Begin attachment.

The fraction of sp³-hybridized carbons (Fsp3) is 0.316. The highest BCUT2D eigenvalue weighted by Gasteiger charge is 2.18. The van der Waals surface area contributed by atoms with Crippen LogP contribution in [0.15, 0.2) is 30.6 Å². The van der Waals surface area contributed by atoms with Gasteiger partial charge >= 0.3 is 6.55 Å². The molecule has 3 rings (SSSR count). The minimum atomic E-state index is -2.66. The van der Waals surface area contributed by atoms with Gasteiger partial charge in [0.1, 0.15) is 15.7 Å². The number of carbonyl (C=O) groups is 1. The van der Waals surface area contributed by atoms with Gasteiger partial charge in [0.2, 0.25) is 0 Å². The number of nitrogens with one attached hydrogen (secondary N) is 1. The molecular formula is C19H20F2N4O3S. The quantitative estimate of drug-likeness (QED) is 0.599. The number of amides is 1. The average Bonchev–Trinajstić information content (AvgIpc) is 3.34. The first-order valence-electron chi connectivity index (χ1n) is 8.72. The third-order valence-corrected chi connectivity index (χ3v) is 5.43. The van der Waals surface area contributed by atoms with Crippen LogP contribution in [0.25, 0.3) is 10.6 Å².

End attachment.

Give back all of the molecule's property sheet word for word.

The fraction of sp³-hybridized carbons (Fsp3) is 0.316. The highest BCUT2D eigenvalue weighted by Gasteiger charge is 2.18. The van der Waals surface area contributed by atoms with Crippen LogP contribution in [0.15, 0.2) is 30.6 Å². The van der Waals surface area contributed by atoms with Gasteiger partial charge >= 0.3 is 6.55 Å². The molecule has 3 rings (SSSR count). The minimum atomic E-state index is -2.66. The van der Waals surface area contributed by atoms with Gasteiger partial charge in [0.1, 0.15) is 15.7 Å². The number of carbonyl (C=O) groups is 1. The van der Waals surface area contributed by atoms with Gasteiger partial charge in [0.2, 0.25) is 0 Å². The number of nitrogens with one attached hydrogen (secondary N) is 1. The molecular formula is C19H20F2N4O3S. The quantitative estimate of drug-likeness (QED) is 0.599. The number of amides is 1. The average Bonchev–Trinajstić information content (AvgIpc) is 3.34. The first-order valence-electron chi connectivity index (χ1n) is 8.72. The third-order valence-corrected chi connectivity index (χ3v) is 5.43. The van der Waals surface area contributed by atoms with Crippen LogP contribution in [0.25, 0.3) is 10.6 Å².